Reverend John Kwashie Azumah, Minister of the Gospel at Mount Zion Evangelical Ministries and member of ambassadors on HIV Heart to Heart campaign has said “the team had received threats on their lives since they went public with their HIV status”.

He said “those who attacked him included both Christians and non-Christians and they accused him of being a false prophet and a disgrace to the pastoral calling and therefore vowed to eliminate him, his wife and children”.

Rev Azumah who is also the National Chairperson of the International Network of Religious Leaders Living with or Personally Affected by HIV and AIDS, Ghana Chapter (INERELA+gh) disclosed this in an interview with the Ghana News Agency in Accra.

He said “although he was worried about the development, but was not afraid because he believed God was using him to tell a story to all those who were pretending to wake up to the reality that HIV and AIDS was no longer an issue of morality but a medical condition“.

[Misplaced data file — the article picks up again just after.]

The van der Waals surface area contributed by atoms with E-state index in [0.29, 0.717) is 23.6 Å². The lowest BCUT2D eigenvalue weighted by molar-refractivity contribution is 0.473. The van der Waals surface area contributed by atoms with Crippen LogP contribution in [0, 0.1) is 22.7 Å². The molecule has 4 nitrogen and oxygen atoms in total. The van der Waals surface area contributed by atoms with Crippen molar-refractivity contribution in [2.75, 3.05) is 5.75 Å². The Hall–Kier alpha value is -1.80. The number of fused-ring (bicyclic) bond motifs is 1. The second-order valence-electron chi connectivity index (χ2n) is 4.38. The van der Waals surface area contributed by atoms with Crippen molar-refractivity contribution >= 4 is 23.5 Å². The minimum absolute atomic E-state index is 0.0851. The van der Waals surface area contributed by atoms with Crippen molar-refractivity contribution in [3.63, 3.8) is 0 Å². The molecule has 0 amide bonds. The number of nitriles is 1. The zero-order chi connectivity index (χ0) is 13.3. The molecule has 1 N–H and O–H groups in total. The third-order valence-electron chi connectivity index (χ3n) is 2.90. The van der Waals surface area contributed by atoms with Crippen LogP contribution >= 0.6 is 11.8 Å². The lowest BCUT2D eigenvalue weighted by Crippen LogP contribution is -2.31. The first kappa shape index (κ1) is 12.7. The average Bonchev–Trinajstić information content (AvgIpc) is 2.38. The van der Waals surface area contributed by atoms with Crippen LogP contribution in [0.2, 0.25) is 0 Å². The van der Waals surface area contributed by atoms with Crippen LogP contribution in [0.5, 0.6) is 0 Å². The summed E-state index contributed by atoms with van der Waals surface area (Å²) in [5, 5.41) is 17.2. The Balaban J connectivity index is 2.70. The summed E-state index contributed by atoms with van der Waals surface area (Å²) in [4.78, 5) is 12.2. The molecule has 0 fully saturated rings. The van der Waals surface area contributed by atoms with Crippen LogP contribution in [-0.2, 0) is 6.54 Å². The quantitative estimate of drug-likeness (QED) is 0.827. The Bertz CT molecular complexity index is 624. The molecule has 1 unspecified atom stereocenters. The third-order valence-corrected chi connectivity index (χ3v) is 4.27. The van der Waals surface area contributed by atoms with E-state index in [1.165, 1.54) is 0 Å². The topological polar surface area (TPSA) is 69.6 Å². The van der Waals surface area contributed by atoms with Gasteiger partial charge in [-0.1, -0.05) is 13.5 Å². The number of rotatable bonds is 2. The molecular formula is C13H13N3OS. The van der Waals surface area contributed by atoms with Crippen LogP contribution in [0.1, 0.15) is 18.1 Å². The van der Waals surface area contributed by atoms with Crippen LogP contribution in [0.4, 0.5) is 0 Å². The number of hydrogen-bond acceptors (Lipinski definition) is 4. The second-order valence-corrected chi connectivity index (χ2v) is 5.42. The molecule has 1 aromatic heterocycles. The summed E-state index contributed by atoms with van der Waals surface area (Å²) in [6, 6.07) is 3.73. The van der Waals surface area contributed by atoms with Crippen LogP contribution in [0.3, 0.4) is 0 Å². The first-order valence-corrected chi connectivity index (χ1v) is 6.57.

Rev Azumah said “while it was globally accepted that HIV was no longer an issue of morality but a medical condition, many were yet to comprehend that the disease was no respecter of persons and its mode of transmission was diverse”.

He said “there was no need to cry over spilt milk, nor [lose valuable ideas], but to hold the bull by the horns and deal ruthlessly with the problem and help give hope to the many people living with the disease and further help eliminate stigma and discrimination”.

Rev Azumah said “stigmatising a person with HIV was in itself sin against God and encouraged all who were affected and infected with HIV and AIDS to strictly adhere to their medication and nutrition guidelines instead of substituting them for prayers from purported ‘Men of God'”.